Tourism rebound lays foundation for Thai economic recovery

The recent recovery in tourism, as reflected in the rapid rise in foreign arrivals, is offering Thailand’s ailing economy a lifeline in the aftermath of the COVID-19 pandemic.

The government and the private sector have both placed high hopes on the recovery of the tourism sector to serve as an engine for growth of the overall national economy, which is currently grappling with high inflation.

State officials estimate 8 to 10 million foreign tourist arrivals this year, based on the first seven months of data. Foreign arrivals in the first seven months rose to 3.2 million, jumping over 5,000 percent year on year, according to the Tourism and Sports Ministry.

Most countries have eased COVID-related restrictions and made travel easier, with the pandemic under control globally.

The Thai government has eased mobility restrictions and fully opened its borders to tourists since June. In July alone, the number of international tourists jumped over 6,000 percent to 1.2 million. Tourist arrivals from India rose 48,000 percent to 106,139, ASEAN visitors were up 37,000 percent to 500,947, visitors from Europe were up 2,500 percent to 198,872, and there was an over 2,000 percent increase in travelers from the Middle East to 66,252.

South Korea and Thailand team up to drive tourism back to the boom times

Role of a weak baht

The baht has progressively weakened this year, which has however been a boon for Thai export of goods and services. The baht recently slumped to 37 to the US dollar, a 16-year low, making Thailand’s tour package prices inexpensive relative to other competitor destinations.

The Siam Commercial Bank’s Economic Intelligence Center (EIC) recently revised upward its economic growth projection to 3 per cent, citing the unexpected higher number of foreign tourist arrivals. The center was also optimistic about the economy, which is estimated to grow 3.7 percent next year, riding on the tourism rebound.

The EIC has forecast that the number of foreign tourists will rise to 10.3 million this year and soar more than two and a half times next year to 28.3 million. It is also believed that domestic tourism should strengthen and return to the pre-COVID level in 2023.

Somprawin Manprasert, chief economist and chief strategy officer at the EIC, said that tourist spending would boost domestic consumption, which remains weak, as people are facing high energy prices and overall high cost of living.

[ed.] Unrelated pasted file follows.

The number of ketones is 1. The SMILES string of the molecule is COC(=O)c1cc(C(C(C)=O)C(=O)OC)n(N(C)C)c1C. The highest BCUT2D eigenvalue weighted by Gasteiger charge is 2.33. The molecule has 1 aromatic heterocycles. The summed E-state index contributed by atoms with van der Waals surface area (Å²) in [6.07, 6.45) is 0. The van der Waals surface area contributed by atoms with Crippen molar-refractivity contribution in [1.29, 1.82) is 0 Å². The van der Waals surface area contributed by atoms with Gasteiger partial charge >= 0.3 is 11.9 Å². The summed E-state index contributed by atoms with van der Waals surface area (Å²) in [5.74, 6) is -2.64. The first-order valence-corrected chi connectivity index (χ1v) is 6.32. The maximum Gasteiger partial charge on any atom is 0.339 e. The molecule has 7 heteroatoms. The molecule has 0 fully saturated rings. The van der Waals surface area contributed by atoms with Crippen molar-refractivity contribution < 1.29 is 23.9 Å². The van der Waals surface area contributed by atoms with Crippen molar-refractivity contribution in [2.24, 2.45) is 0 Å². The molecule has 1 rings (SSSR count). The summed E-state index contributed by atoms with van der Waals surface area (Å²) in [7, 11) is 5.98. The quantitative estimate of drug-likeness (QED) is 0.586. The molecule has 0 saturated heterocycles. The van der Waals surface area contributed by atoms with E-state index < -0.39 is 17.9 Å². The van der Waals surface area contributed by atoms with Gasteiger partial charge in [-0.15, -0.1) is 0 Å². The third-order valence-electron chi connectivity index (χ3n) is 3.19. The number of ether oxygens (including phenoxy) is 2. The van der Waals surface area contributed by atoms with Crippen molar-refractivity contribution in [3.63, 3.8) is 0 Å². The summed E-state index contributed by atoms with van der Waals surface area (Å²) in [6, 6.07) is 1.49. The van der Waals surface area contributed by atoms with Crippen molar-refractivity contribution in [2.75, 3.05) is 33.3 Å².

To make tourism more vibrant, the government also needs to promote domestic tourism by encouraging Thais to travel within the country, he suggested.

There is also the issue of tourists flocking to only a few traditional favorite spots such as the capital, Bangkok, the resort island of Phuket, and Pattaya.

Not all hotels have benefited from the recovery in tourism and some are still struggling to survive. “Those benefiting from the recovery are four- or five-star hotels,” he said. Tourists from Europe are usually the customers of those hotels.

He predicted that 2023 would be better for the hotel industry as tourists from more parts of the globe are expected to visit Thailand.

The EIC expects more tourists from China to visit Thailand next year, anticipating an easing of the strict zero-COVID policy implemented by the government, which would allow more Chinese people to travel overseas.

Chinese tourists contributed in a big way to the large expansion of the tourism industry in the pre-COVID period, as their numbers accounted for almost 28 percent of some 40 million tourists Thailand received in 2019, the year before the pandemic.

Most of Thailand’s foreign arrivals in July were Malaysian tourists

Hotels reel under high costs

The Thai Hotel Association (THA) recently complained about the high cost of energy, taxes and labor cost as the government increased its minimum wage by about 5 percent this year.

Thailand also has a problem of oversupply of rooms, as new hotels are still being built every year, said Marisa Sukosol Nunbhakdi, the THA president.

“New land and building taxes have also added to the cost of operation of the hotels,” she said.

Local governments have started collecting the full tax rate of 0.3 to 0.7 percent this year after the government did not extend the exemption allowed for the past two years. She said that hotels have been facing a liquidity crunch as they had no income for over two years during the pandemic, hence they did not have the ability to pay land and building taxes.

The Treasury Department’s national land appraisal price list for 2023-26, would increase average land price by 8 percent, automatically increasing the tax burden.

Global recession risk     

There are downside risks for both the tourism industry and the Thai economy as a whole if there is a global recession.

The International Monetary Fund has forecast that the global economy would expand only 2.9 percent next year as major economies such as the United States, Europe and Britain are facing high inflation and central banks are raising interest rates aggressively.

The World Bank recently warned that interest rate hikes by central banks around the world could trigger a global recession in 2023. The World Bank said that the global economy was in its steepest slowdown since 1970.

It said a study found that the world’s three largest economies — the US, China and the euro area — have been slowing sharply.

Oil prices remain high as there are no signs of an end to the Russia-Ukraine war, causing energy, food and fertilizer prices to skyrocket.

By Thai PBS World’s Business Desk


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